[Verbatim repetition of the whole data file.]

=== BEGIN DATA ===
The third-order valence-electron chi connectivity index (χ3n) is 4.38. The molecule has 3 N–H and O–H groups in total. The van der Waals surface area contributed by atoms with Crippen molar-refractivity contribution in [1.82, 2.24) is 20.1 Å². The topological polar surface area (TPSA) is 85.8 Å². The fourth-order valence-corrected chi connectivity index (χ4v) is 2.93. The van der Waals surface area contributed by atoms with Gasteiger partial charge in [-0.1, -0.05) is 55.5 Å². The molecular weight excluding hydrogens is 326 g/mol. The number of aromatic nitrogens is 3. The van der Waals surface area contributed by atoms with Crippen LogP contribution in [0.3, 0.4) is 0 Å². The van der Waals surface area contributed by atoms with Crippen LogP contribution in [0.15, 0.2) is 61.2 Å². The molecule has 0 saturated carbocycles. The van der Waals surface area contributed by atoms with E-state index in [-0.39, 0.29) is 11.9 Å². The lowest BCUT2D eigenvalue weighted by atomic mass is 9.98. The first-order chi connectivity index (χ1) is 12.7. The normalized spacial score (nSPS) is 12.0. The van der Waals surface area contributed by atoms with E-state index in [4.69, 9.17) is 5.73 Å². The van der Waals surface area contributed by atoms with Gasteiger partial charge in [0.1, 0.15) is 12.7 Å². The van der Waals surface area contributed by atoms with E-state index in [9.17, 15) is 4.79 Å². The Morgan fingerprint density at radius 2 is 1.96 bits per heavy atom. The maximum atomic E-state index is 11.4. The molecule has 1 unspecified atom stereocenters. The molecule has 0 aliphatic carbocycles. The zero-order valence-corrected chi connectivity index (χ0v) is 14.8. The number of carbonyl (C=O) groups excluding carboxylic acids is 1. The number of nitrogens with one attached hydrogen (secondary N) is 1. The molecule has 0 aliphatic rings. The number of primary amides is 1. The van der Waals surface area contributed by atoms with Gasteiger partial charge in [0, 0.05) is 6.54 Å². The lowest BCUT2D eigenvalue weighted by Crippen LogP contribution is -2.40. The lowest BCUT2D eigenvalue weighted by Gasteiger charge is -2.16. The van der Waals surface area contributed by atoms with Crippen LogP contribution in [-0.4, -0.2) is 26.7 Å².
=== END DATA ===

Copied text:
The third-order valence-electron chi connectivity index (χ3n) is 4.38. The molecule has 3 N–H and O–H groups in total. The van der Waals surface area contributed by atoms with Crippen molar-refractivity contribution in [1.82, 2.24) is 20.1 Å². The topological polar surface area (TPSA) is 85.8 Å². The fourth-order valence-corrected chi connectivity index (χ4v) is 2.93. The van der Waals surface area contributed by atoms with Gasteiger partial charge in [-0.1, -0.05) is 55.5 Å². The molecular weight excluding hydrogens is 326 g/mol. The number of aromatic nitrogens is 3. The van der Waals surface area contributed by atoms with Crippen LogP contribution in [0.3, 0.4) is 0 Å². The van der Waals surface area contributed by atoms with Crippen LogP contribution in [0.15, 0.2) is 61.2 Å². The molecule has 0 saturated carbocycles. The van der Waals surface area contributed by atoms with E-state index in [-0.39, 0.29) is 11.9 Å². The lowest BCUT2D eigenvalue weighted by atomic mass is 9.98. The first-order chi connectivity index (χ1) is 12.7. The normalized spacial score (nSPS) is 12.0. The van der Waals surface area contributed by atoms with E-state index in [4.69, 9.17) is 5.73 Å². The van der Waals surface area contributed by atoms with Gasteiger partial charge in [0.1, 0.15) is 12.7 Å². The van der Waals surface area contributed by atoms with E-state index in [9.17, 15) is 4.79 Å². The Morgan fingerprint density at radius 2 is 1.96 bits per heavy atom. The maximum atomic E-state index is 11.4. The molecule has 1 unspecified atom stereocenters. The molecule has 0 aliphatic carbocycles. The zero-order valence-corrected chi connectivity index (χ0v) is 14.8. The number of carbonyl (C=O) groups excluding carboxylic acids is 1. The number of nitrogens with one attached hydrogen (secondary N) is 1. The molecule has 0 aliphatic rings. The number of primary amides is 1. The van der Waals surface area contributed by atoms with Gasteiger partial charge in [0, 0.05) is 6.54 Å². The lowest BCUT2D eigenvalue weighted by Crippen LogP contribution is -2.40. The lowest BCUT2D eigenvalue weighted by Gasteiger charge is -2.16. The van der Waals surface area contributed by atoms with Crippen LogP contribution in [-0.4, -0.2) is 26.7 Å².